As the COVID-19 vaccine becomes increasingly more available to more and more Philadelphians, four local elected officials have voiced their concerns over the lack of access sites in South Philadelphia in an open letter written to Philadelphia health commissioner Tom Farley.
“We write to ask that the city work swiftly to support the opening of vaccination sites in South Philadelphia,” reads the letter signed by City Councilman Mark Squilla, state Sen. Nikil Saval and state Reps. Elizabeth Fiedler and Regina Young. “We are deeply concerned by the lack of COVID vaccine services being offered to residents of our respective districts in South Philadelphia, and South Philly as a whole.”
The city’s vaccine distribution site map reveals six locations south of Washington Avenue where residents can obtain the vaccine. A visual scan of the map shows vaccine sites more clustered in areas like Center City, North Philly and West Philly.
“[A] huge swath of South Philadelphia is left dramatically unserved,” the officials wrote.
They identified the need for vaccination sites for senior citizens specifically.
“Many senior citizens here who qualify for the vaccine are unable to travel the considerable distance that is currently required of them to get the shot,” the letter says.
They also voiced their support for a proposal submitted to the city by Jefferson Health, in partnership with SEAMAAC and others, to create a vaccination site at their new health clinic — the Wyss Wellness Center — along with other possible locations. They also highlighted the necessity of diverse language-access plans for ensuring successful vaccination efforts.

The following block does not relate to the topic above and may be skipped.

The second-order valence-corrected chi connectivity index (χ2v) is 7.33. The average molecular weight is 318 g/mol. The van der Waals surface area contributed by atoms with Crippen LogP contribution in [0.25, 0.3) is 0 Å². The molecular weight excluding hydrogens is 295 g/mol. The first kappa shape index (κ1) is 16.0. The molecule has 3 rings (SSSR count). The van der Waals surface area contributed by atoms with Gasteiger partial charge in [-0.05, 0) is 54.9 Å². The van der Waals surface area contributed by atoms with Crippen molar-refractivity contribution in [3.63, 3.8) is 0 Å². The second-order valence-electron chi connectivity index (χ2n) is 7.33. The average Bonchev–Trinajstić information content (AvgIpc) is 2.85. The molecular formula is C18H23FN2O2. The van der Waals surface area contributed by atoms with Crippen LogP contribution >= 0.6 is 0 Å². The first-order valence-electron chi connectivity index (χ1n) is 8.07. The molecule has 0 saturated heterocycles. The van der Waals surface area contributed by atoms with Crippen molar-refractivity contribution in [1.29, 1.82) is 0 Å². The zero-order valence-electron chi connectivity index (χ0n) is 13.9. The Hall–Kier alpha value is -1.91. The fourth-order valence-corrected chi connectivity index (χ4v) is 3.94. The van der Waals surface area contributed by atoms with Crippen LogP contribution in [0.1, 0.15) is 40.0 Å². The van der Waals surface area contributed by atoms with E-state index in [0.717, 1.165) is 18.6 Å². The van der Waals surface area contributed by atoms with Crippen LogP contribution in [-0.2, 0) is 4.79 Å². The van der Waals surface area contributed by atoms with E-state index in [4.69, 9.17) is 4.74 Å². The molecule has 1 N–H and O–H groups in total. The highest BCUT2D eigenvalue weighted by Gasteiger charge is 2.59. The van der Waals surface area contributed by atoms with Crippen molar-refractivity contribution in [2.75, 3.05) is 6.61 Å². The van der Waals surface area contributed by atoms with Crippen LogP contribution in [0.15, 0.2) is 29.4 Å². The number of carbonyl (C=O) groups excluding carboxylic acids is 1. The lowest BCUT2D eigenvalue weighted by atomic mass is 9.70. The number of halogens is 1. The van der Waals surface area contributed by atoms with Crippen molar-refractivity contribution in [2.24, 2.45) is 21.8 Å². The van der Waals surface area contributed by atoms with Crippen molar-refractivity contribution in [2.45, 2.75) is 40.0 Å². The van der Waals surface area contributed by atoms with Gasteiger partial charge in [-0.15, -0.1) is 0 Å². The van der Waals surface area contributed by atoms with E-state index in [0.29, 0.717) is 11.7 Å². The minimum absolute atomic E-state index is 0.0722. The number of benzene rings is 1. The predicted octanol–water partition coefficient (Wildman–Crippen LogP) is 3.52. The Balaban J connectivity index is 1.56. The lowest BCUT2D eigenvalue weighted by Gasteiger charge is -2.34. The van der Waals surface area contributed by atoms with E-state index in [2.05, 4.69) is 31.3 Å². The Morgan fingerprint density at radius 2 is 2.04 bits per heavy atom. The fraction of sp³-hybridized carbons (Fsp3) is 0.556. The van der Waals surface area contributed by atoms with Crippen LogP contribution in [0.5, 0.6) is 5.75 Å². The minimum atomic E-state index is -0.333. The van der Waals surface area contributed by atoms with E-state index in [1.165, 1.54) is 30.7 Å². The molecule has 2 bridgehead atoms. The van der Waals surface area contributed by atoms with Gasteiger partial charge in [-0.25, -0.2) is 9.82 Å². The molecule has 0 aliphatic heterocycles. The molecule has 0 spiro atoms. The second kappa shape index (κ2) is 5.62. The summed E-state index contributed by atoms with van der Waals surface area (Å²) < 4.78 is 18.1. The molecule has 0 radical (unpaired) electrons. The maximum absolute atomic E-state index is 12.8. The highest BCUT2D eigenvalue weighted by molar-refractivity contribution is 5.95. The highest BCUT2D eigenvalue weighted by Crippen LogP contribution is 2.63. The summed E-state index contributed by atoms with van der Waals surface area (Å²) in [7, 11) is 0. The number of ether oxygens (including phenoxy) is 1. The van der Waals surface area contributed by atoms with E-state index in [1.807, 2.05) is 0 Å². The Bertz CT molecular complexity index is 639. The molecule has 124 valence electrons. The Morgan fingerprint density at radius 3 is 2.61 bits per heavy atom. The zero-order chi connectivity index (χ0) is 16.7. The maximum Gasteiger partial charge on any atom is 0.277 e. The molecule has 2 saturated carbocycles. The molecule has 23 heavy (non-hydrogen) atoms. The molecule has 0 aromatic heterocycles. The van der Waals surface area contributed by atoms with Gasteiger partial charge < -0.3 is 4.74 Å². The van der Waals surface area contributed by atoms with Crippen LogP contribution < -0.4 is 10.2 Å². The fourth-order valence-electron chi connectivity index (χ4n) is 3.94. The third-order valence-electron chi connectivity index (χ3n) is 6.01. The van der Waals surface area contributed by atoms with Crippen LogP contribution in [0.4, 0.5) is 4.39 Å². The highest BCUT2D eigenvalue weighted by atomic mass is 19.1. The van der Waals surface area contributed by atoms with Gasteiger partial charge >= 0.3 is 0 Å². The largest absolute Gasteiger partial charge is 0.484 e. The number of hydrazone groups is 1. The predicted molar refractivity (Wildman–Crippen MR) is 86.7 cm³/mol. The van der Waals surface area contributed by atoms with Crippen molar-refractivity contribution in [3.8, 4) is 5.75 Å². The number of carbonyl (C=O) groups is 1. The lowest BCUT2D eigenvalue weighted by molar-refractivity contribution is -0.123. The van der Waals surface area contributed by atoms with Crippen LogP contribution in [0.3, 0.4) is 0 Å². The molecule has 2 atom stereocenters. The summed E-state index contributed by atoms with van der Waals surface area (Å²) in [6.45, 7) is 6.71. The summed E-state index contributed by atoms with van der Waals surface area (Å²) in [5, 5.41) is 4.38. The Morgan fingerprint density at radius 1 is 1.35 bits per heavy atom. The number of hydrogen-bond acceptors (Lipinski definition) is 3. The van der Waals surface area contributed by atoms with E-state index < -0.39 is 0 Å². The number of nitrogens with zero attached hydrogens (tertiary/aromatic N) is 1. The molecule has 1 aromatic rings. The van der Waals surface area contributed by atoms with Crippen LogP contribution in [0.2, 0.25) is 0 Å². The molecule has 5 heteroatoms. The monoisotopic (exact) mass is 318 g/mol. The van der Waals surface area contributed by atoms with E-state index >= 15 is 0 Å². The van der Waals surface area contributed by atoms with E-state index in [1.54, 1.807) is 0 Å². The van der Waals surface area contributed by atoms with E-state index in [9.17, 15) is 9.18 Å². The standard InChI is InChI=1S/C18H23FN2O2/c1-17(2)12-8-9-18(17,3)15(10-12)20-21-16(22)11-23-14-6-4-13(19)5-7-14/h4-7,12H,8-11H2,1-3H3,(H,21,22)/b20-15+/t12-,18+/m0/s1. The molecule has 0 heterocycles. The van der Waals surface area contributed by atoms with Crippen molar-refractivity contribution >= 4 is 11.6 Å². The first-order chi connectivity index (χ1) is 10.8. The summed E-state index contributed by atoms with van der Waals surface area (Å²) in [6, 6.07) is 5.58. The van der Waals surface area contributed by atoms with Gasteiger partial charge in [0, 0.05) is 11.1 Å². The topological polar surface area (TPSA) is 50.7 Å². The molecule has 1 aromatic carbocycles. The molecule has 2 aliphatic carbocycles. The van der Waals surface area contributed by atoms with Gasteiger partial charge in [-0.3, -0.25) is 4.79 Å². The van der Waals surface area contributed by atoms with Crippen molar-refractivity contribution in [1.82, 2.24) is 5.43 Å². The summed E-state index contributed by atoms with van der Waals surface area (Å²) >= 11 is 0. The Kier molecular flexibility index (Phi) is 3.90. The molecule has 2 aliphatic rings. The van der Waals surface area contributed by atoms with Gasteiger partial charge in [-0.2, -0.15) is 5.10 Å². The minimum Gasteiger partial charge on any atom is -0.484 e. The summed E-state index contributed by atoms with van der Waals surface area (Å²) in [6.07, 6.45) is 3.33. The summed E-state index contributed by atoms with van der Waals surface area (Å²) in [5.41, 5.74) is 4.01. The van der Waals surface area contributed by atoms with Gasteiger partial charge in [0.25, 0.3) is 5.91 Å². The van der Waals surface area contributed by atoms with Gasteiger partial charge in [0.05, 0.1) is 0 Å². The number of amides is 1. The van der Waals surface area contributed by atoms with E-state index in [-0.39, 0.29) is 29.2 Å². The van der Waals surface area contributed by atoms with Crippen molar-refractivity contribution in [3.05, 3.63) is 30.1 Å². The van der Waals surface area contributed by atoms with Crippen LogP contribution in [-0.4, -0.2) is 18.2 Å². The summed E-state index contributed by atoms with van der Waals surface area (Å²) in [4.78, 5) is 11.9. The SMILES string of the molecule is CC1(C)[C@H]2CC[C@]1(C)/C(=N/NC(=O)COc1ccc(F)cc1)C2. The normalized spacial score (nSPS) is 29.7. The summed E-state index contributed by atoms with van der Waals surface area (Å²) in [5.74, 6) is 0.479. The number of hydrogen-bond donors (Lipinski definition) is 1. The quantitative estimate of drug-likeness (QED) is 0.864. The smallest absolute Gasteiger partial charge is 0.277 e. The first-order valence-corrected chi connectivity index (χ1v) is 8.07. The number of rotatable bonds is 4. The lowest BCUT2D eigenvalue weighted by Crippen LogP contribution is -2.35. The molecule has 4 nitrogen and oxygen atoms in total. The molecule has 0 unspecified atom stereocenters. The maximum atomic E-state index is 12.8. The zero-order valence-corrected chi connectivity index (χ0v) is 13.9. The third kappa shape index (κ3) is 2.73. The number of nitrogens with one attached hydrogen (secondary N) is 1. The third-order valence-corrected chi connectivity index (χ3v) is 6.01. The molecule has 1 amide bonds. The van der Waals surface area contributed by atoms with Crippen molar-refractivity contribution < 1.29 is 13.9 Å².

“Our communities in South Philadelphia, particularly east of Broad, are home to many of the most recently arrived immigrant families; people are finding it hard enough to get information about vaccine phases and clinic locations, to have to navigate the system in one’s second or third language compounds this barrier exponentially.”
The letter adds that the city should take steps “to ensure that resources, including translated materials and linguistically and culturally appropriate staffing, are devoted to creating multilingual vaccination efforts.”
In his response, Farley said that his office is also “concerned that several of the areas of the City have poorer coverage than is optimal.”
The city’s health department, according to the response, is working to fix the issue in part by working to add more pharmacies to the city’s mix of distribution partners and contract with additional vaccinating agencies through the request for proposal process.
Farley said that the city has partnered with FEMA on type 1 sites, like the mass vaccination site at the Pennsylvania Convention Center and type 2 sites, which are “much smaller,” and requiring only 7,500 sq. ft. of space.
“We continue to work with the federal government to identify a location for this type of site,” read the response.
Farley added that “the ideal community vaccination site would have good access to transportation, allow for walk-ins, and be able to serve 500 people/day in an indoor setting.”